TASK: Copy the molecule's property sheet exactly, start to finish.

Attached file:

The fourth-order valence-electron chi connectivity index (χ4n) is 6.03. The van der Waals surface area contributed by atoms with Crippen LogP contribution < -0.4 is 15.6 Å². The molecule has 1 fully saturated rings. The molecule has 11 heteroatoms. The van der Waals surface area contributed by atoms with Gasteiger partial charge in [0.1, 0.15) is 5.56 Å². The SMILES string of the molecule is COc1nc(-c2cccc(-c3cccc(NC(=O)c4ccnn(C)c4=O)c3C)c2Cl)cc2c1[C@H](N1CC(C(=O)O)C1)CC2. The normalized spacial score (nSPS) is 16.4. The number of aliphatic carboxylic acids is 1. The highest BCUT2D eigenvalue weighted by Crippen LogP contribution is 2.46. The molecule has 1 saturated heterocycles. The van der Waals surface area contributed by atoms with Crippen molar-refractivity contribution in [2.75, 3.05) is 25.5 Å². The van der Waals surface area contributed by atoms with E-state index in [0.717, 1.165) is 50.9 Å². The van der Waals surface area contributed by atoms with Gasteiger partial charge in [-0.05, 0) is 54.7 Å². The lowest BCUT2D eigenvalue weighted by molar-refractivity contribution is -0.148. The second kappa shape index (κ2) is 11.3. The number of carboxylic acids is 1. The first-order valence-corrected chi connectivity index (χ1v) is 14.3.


The fourth-order valence-electron chi connectivity index (χ4n) is 6.03. The van der Waals surface area contributed by atoms with Crippen LogP contribution < -0.4 is 15.6 Å². The molecule has 1 fully saturated rings. The molecule has 11 heteroatoms. The van der Waals surface area contributed by atoms with Gasteiger partial charge in [0.1, 0.15) is 5.56 Å². The SMILES string of the molecule is COc1nc(-c2cccc(-c3cccc(NC(=O)c4ccnn(C)c4=O)c3C)c2Cl)cc2c1[C@H](N1CC(C(=O)O)C1)CC2. The normalized spacial score (nSPS) is 16.4. The number of aliphatic carboxylic acids is 1. The highest BCUT2D eigenvalue weighted by Crippen LogP contribution is 2.46. The molecule has 1 saturated heterocycles. The van der Waals surface area contributed by atoms with Crippen molar-refractivity contribution in [2.75, 3.05) is 25.5 Å². The van der Waals surface area contributed by atoms with E-state index in [0.717, 1.165) is 50.9 Å². The van der Waals surface area contributed by atoms with Gasteiger partial charge in [-0.05, 0) is 54.7 Å². The lowest BCUT2D eigenvalue weighted by molar-refractivity contribution is -0.148. The second kappa shape index (κ2) is 11.3. The number of carboxylic acids is 1. The first-order valence-corrected chi connectivity index (χ1v) is 14.3.